Dos and Don’ts: A Beer Buyer’s Decree to Consumers

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By Clarence Boddicker

Everyone approaches the world of craft beer differently. Most come at it from the customer’s point of view, and in last issue, we saw an interesting look from the perspective of the brewer.

 

How about a glance at beer from the off-premise world? I manage a beer store in suburban Chicago, and I thought it might be informative to throw some light on my world.

 

The best way to show you the day-to-day of my world is to help inform those coming into any store about what one should do, and more importantly, not do when beer shopping.

 

Do: Establish a relationship with your beer person. We are a local store and want to take care of our regulars. We will do nice things for people who are nice to us. Be friendly. Ok, friendly might be too far. I would settle for neighborly. Just acknowledge that we saw each other in aisles, say hello and go about our day. That buys a lot of equity with me. But not as much as a plate of brownies would.

 

Don’t: Have a hissy fit if we don’t have the hot release of the week. There will never be enough beer for everyone. You need to come to grips with that. I told you we didn’t have a specific beer, I didn’t give you a terminal diagnosis. Don’t stomp your feet, roll your eyes and groan at the sky. Please don’t act like a petulant child. I don’t want to be put in a position where I wished that I did give you a terminal diagnosis. Somehow, that ends up making me look bad.

 

Do: Engage us. We want to help you with your weirdly random but still very precise questions. We don’t want every interaction to be reduced to monosyllabic grunts and pointing, we happily leave those exchanges to the gentlemen in the liquor department. I always perk up when someone is attending a theme party and needs an incredibly specific beer. It keeps us sharp and on our toes, and I appreciate that.

 

Don’t: Be rude. Real basic stuff here. If I’m helping someone else and you walk right into our conversation and start talking at me, the quality of service you will receive will reflect that. It is just as easy to, hypothetically, tell you we are sold out of the beer in question and turn around sell it to someone polite the minute you walk away. Less is always more, and that includes your presence.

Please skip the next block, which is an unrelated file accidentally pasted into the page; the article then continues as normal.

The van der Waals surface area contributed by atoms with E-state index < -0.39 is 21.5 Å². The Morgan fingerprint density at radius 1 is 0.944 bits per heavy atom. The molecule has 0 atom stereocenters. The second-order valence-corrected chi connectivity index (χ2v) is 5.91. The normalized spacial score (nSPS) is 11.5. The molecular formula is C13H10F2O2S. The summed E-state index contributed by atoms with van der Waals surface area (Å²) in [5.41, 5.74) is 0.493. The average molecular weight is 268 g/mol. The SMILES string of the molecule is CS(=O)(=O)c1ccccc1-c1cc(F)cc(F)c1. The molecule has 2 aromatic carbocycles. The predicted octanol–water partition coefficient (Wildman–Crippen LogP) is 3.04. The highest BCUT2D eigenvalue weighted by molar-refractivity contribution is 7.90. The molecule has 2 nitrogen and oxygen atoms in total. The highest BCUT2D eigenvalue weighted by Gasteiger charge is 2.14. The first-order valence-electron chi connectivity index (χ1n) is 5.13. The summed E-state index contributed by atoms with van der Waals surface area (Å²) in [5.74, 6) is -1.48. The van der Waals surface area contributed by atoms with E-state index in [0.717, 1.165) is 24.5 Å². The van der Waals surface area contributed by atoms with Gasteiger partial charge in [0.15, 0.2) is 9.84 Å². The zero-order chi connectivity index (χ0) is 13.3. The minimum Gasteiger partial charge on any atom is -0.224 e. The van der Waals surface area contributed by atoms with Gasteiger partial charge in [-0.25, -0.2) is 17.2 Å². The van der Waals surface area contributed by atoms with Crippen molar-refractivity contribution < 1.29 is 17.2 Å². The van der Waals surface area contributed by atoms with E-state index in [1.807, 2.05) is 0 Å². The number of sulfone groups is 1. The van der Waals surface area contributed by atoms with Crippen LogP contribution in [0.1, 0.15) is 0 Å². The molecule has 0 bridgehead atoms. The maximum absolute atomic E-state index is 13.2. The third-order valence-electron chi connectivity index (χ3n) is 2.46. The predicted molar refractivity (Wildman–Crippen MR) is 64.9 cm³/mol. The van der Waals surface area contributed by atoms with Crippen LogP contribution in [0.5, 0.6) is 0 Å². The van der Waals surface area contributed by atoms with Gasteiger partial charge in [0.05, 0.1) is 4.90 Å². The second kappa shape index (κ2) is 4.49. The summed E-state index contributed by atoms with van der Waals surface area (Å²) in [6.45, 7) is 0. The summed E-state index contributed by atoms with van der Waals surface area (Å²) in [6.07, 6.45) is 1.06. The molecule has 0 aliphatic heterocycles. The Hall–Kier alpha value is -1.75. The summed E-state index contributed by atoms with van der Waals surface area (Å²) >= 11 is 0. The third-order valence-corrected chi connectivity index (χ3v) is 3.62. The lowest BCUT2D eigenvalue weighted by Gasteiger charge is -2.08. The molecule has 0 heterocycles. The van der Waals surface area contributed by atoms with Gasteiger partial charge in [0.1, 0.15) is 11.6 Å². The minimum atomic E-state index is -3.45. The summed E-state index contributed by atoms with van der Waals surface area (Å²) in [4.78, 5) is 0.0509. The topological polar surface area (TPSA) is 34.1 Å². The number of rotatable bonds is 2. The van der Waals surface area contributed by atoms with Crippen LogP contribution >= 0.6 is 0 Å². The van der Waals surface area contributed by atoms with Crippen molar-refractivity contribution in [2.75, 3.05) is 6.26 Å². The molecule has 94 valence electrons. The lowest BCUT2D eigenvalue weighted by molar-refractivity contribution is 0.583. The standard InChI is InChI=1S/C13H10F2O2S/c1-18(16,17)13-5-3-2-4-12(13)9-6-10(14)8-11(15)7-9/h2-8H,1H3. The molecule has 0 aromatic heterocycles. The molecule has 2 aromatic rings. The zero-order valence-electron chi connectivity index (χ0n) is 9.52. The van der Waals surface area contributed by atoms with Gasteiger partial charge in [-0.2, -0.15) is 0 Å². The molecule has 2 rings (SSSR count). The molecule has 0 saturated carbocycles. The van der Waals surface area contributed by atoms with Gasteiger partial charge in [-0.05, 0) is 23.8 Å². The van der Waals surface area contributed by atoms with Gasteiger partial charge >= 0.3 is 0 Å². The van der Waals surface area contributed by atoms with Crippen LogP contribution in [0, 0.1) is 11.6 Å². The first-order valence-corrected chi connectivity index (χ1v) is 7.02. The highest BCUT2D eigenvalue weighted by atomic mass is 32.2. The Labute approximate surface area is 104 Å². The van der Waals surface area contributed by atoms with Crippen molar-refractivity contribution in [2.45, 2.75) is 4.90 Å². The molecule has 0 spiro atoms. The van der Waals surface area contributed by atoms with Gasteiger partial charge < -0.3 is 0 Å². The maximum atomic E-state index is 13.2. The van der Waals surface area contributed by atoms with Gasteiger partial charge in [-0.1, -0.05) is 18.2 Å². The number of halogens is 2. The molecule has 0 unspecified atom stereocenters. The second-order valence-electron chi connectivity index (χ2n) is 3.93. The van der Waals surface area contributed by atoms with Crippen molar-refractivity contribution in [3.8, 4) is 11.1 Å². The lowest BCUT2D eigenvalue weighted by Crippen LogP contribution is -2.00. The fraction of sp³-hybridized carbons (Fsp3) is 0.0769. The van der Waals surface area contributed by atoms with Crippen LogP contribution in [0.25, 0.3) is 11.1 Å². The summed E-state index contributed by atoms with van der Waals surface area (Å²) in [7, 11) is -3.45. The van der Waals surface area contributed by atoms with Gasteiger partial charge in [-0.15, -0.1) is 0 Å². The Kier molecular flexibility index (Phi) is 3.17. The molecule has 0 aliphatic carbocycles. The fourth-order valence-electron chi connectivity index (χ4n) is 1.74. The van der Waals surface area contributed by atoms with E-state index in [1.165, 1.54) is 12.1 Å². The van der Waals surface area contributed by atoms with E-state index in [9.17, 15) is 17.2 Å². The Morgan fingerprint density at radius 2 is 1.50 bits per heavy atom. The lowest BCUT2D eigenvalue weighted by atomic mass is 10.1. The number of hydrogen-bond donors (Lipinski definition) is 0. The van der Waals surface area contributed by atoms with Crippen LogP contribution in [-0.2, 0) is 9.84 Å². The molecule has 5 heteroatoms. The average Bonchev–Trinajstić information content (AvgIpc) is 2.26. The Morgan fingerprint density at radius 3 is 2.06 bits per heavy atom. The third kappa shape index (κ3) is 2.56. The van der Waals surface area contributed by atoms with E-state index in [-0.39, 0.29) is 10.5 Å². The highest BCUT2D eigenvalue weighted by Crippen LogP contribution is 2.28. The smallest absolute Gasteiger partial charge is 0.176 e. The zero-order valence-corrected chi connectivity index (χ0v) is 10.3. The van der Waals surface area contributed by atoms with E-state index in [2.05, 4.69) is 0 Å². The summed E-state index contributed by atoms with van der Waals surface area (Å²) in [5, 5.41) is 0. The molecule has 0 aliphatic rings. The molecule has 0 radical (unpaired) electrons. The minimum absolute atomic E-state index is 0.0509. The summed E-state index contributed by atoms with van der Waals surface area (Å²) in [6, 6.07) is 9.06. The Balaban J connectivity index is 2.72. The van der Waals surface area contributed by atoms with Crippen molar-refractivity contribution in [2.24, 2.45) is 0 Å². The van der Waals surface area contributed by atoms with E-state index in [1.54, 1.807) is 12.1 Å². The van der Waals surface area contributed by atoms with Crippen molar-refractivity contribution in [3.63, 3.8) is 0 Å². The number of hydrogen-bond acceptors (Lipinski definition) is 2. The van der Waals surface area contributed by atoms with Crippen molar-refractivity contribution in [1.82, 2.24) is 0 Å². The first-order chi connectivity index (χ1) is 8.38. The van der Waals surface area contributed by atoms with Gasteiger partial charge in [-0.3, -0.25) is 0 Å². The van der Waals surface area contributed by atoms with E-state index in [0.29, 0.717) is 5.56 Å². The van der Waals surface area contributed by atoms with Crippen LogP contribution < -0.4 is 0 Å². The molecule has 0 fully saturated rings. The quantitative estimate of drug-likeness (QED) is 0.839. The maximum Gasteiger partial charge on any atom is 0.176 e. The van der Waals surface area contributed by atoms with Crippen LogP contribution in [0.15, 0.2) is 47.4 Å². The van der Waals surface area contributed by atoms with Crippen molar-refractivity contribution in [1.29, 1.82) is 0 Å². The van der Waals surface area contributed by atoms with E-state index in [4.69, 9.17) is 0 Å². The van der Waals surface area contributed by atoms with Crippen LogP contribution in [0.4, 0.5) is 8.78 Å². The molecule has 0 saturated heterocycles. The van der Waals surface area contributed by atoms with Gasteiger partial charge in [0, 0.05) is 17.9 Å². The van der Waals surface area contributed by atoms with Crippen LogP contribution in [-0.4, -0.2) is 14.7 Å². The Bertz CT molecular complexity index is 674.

Do: Show me pictures. Of the beer label, please, not of your embarrassing birthmark. “Yeah, I guess it does kind of look like Nevada…” The new technology is a great time saver for all parties involved. It gets trying when he/she come in, and says, “I had this beer in a bar last night, I can’t remember what it was, but it starts with a “J.” Later on, when you tell me it was Bell’s Oberon, I grimly realize I will never get a moment of that time back. You have a camera in your pocket, use it.

 

Don’t: Expect me to read minds. This scenario happens a few times every week. A customer will walk up and say “Yeah, I want to try something I haven’t had before,” and then look expectantly and impatiently at me for 30 seconds. Fortunately, that is about of time it takes me to wrap my head in a turban and offer suggestions. How on God’s green earth do you expect me to summon the powers to ascertain which beers you might have had recently without you verbalizing it? Imagine, after looking at the menu, asking a waiter at a restaurant that same question? His mouth would eventually go dry from all the time spent spitting in your food. How about flushing out that question in your mind a little bit first? And, trust me, if I could read minds, I sure as hell wouldn’t be standing here talking to you. And for what’s its worth, I do look pretty good in a turban.